[Vatican City] Though it was not supposed to be made known until next Sunday, word is already leaking out about a shocking discovery that would rock Christianity to its very foundations, except it appears that the popular religion does not have any. A set of diary-like manuscripts found in a tomb discovered during construction near Shimshit in Northern Israel (corresponding to the Lower Galilee region of Biblical times) purport to show that the historical figure known as Jesus Christ together with his ‘disciples’ were not the sacred figures and founders of the Christian faith, but the equivalent of a modern day semi-professional comedy troupe.
The documents were actually discovered a year ago and conveyed to the Vatican under the strictest secrecy, as all involved wanted to be absolutely certain of their authenticity before word of their existence got out. Only top government officials of countries with majority Christian populations were informed in an ultra-cautious approach, given the profound implications for the world’s 2.4 billion adherents to the faith. Suppressing their existence was considered at first, but ruled out as being both unethical and impractical, as some suggestive tweets had already been made by scholars retained to translate the two-thousand year old texts, indicating the extent to which they struggled with the burden of keeping such a monumental secret. Remarkable as it may seem that the manuscripts could have survived this long, the Dead Sea Scrolls – previously discovered in caves near the ancient settlement at Khirbet Qumran in the West Bank – are actually older, with some dating from the third century B.C.
The so-called Shimshit Diaries, which have multiple authors, also record the minutes of meetings of the comedy troupe, of which Jesus appeared to be the informal leader. This is corroborated by other known records that describe a band of popular entertainers of the period who were known by a name in Aramaic that translates to “Those Who Smell Like Fish But Are Not Fishermen”. Despite being in the entertainment rather than the spiritual business, it is clear from the writings that the carpenter’s son, who was to become famous as the King of Kings, was a very serious and socially conscious person. He was an enthusiastic proponent of ‘papyring’, whereby a government building was covered in flyers as a form of non-violent protest, and the entries also suggest he was well known in comedy circles for his sidesplitting riffs on the excess greed of moneylenders and the hypocrisy of the Scribes.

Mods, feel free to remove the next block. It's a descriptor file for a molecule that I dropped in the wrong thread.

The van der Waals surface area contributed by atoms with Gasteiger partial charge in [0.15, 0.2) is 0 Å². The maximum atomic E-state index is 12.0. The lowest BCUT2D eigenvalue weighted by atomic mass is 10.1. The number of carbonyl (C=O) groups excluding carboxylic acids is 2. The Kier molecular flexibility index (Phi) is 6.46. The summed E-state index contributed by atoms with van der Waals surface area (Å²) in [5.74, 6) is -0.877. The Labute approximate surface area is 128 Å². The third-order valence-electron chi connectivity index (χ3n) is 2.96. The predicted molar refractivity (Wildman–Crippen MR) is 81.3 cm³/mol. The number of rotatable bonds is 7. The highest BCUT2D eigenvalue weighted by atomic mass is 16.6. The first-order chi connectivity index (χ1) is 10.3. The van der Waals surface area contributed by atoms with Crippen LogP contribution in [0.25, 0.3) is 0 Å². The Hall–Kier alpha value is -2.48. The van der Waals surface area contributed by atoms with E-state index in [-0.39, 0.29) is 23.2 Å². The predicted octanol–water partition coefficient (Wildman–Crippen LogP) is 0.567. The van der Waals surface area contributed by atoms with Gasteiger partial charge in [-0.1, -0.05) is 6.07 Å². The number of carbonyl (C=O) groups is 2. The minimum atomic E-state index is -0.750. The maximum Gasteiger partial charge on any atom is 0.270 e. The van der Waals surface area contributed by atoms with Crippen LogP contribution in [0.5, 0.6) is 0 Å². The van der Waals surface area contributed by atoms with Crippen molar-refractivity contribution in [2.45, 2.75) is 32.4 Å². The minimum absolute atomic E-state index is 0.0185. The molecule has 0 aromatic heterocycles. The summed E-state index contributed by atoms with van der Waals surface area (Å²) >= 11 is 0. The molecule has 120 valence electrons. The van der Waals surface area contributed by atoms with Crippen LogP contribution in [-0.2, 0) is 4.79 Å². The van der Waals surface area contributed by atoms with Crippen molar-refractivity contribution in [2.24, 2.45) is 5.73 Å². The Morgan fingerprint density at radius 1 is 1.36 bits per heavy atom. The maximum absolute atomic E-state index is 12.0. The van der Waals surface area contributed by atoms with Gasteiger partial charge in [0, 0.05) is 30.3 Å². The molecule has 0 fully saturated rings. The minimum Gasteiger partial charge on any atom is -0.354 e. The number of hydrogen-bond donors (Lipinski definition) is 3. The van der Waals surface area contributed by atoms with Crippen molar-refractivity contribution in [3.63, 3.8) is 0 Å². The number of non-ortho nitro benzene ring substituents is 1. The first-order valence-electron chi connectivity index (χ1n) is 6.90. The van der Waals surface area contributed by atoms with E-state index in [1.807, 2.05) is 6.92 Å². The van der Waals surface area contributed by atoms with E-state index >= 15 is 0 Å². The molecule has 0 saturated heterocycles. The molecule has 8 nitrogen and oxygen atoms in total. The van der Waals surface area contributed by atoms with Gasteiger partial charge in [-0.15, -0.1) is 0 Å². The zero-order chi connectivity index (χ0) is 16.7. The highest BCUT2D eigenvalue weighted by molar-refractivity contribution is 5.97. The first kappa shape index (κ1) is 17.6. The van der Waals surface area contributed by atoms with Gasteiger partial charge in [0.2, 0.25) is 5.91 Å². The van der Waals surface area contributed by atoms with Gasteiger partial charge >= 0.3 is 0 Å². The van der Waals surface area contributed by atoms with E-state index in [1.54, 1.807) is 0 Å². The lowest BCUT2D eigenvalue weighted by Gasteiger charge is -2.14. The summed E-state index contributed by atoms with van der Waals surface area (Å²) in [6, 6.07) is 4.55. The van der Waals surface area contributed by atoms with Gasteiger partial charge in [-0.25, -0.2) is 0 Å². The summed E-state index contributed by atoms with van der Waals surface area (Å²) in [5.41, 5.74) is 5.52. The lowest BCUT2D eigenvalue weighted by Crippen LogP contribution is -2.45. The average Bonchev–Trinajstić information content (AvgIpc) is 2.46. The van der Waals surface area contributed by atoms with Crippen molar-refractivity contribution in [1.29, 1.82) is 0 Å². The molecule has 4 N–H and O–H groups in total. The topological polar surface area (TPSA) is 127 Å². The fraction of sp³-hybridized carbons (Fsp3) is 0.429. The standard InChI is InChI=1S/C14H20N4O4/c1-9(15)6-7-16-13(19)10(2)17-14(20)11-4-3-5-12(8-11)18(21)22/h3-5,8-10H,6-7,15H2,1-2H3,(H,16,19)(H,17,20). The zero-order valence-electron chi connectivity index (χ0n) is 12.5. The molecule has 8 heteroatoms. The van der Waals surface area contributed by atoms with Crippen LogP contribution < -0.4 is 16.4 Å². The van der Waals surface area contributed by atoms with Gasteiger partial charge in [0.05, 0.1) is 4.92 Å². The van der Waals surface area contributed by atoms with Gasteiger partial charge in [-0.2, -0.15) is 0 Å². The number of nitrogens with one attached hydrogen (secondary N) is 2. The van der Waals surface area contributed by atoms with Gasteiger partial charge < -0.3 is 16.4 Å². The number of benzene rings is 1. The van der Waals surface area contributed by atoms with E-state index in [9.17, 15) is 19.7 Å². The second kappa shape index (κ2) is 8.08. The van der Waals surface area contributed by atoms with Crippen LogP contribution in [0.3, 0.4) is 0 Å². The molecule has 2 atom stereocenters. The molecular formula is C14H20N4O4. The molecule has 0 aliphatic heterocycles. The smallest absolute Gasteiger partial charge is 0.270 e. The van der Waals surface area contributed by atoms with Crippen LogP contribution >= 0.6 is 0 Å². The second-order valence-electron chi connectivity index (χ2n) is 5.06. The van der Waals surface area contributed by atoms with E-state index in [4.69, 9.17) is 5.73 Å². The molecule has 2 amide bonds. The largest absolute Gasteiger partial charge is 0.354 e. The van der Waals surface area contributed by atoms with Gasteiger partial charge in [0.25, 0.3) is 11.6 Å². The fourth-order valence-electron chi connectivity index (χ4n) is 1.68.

Though Jesus took great pleasure in straightforward entertainment, his true passion was comedy that had a message, which was the motivation behind his biggest project warning people of the danger of uncritically accepting new prophets. The diaries describe how Jesus worried that his stunt might be too successful and get out of control. That is why made sure his new ‘religion’ was carefully constructed as a tolerant outlook based on love and caring for the meekest among us. In this way, if it did develop a fanatical following, it could only benefit humankind and would not lead to violence as that would contravene its most fundamental dictates. But even he was shocked at how quickly his pretend faith was adopted and shared wildly from one person to another. Still, when he was arrested by the authorities, he assured his friends there was nothing to worry about, as he was only a harmless comedian. When he was subsequently crucified, they were in a state of shock, and unsure what to do. A debate ensued, which is described in full detail, during which they decided to play out the ruse whatever the risks, because, as they record: